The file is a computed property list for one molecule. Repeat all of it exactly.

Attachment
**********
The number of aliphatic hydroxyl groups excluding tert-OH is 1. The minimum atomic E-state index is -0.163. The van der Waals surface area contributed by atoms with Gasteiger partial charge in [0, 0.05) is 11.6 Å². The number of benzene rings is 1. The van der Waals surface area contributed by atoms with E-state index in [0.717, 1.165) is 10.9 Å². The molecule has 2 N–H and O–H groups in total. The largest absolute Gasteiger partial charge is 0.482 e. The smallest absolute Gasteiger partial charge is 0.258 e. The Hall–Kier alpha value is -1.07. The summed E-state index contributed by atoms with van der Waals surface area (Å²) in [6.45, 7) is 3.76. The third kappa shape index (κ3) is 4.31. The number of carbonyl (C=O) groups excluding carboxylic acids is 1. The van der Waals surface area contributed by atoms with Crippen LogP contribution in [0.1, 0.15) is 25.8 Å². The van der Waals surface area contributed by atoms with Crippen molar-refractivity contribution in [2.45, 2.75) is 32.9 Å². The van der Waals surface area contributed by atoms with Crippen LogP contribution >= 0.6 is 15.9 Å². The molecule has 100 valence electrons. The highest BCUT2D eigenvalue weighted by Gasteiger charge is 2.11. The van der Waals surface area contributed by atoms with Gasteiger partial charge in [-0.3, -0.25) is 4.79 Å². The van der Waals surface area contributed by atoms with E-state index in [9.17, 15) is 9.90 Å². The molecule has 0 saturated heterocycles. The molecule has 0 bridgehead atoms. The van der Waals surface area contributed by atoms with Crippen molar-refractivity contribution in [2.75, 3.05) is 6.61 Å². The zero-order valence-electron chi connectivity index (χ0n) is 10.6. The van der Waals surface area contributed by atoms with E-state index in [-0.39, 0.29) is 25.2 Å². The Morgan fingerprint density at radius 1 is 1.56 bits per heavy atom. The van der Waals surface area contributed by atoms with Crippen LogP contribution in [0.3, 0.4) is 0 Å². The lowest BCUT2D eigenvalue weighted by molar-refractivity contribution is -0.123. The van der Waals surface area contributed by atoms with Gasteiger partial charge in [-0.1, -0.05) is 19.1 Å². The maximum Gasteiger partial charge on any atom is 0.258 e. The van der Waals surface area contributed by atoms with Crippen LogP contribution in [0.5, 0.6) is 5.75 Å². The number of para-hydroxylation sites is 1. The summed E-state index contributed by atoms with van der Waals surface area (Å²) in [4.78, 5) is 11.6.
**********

The number of aliphatic hydroxyl groups excluding tert-OH is 1. The minimum atomic E-state index is -0.163. The van der Waals surface area contributed by atoms with Gasteiger partial charge in [0, 0.05) is 11.6 Å². The number of benzene rings is 1. The van der Waals surface area contributed by atoms with E-state index in [0.717, 1.165) is 10.9 Å². The molecule has 2 N–H and O–H groups in total. The largest absolute Gasteiger partial charge is 0.482 e. The smallest absolute Gasteiger partial charge is 0.258 e. The Hall–Kier alpha value is -1.07. The summed E-state index contributed by atoms with van der Waals surface area (Å²) in [6.45, 7) is 3.76. The third kappa shape index (κ3) is 4.31. The number of carbonyl (C=O) groups excluding carboxylic acids is 1. The van der Waals surface area contributed by atoms with Crippen LogP contribution in [0.1, 0.15) is 25.8 Å². The van der Waals surface area contributed by atoms with Crippen molar-refractivity contribution in [2.45, 2.75) is 32.9 Å². The van der Waals surface area contributed by atoms with Crippen LogP contribution >= 0.6 is 15.9 Å². The molecule has 100 valence electrons. The highest BCUT2D eigenvalue weighted by Gasteiger charge is 2.11. The van der Waals surface area contributed by atoms with Gasteiger partial charge in [-0.3, -0.25) is 4.79 Å². The van der Waals surface area contributed by atoms with E-state index in [9.17, 15) is 9.90 Å². The molecule has 0 saturated heterocycles. The molecule has 0 bridgehead atoms. The van der Waals surface area contributed by atoms with Crippen molar-refractivity contribution in [2.75, 3.05) is 6.61 Å². The zero-order valence-electron chi connectivity index (χ0n) is 10.6. The van der Waals surface area contributed by atoms with E-state index in [-0.39, 0.29) is 25.2 Å². The Morgan fingerprint density at radius 1 is 1.56 bits per heavy atom. The van der Waals surface area contributed by atoms with Crippen LogP contribution in [0.3, 0.4) is 0 Å². The lowest BCUT2D eigenvalue weighted by molar-refractivity contribution is -0.123. The van der Waals surface area contributed by atoms with Gasteiger partial charge in [-0.1, -0.05) is 19.1 Å². The maximum Gasteiger partial charge on any atom is 0.258 e. The van der Waals surface area contributed by atoms with Crippen LogP contribution in [0.5, 0.6) is 5.75 Å². The number of para-hydroxylation sites is 1. The summed E-state index contributed by atoms with van der Waals surface area (Å²) in [4.78, 5) is 11.6.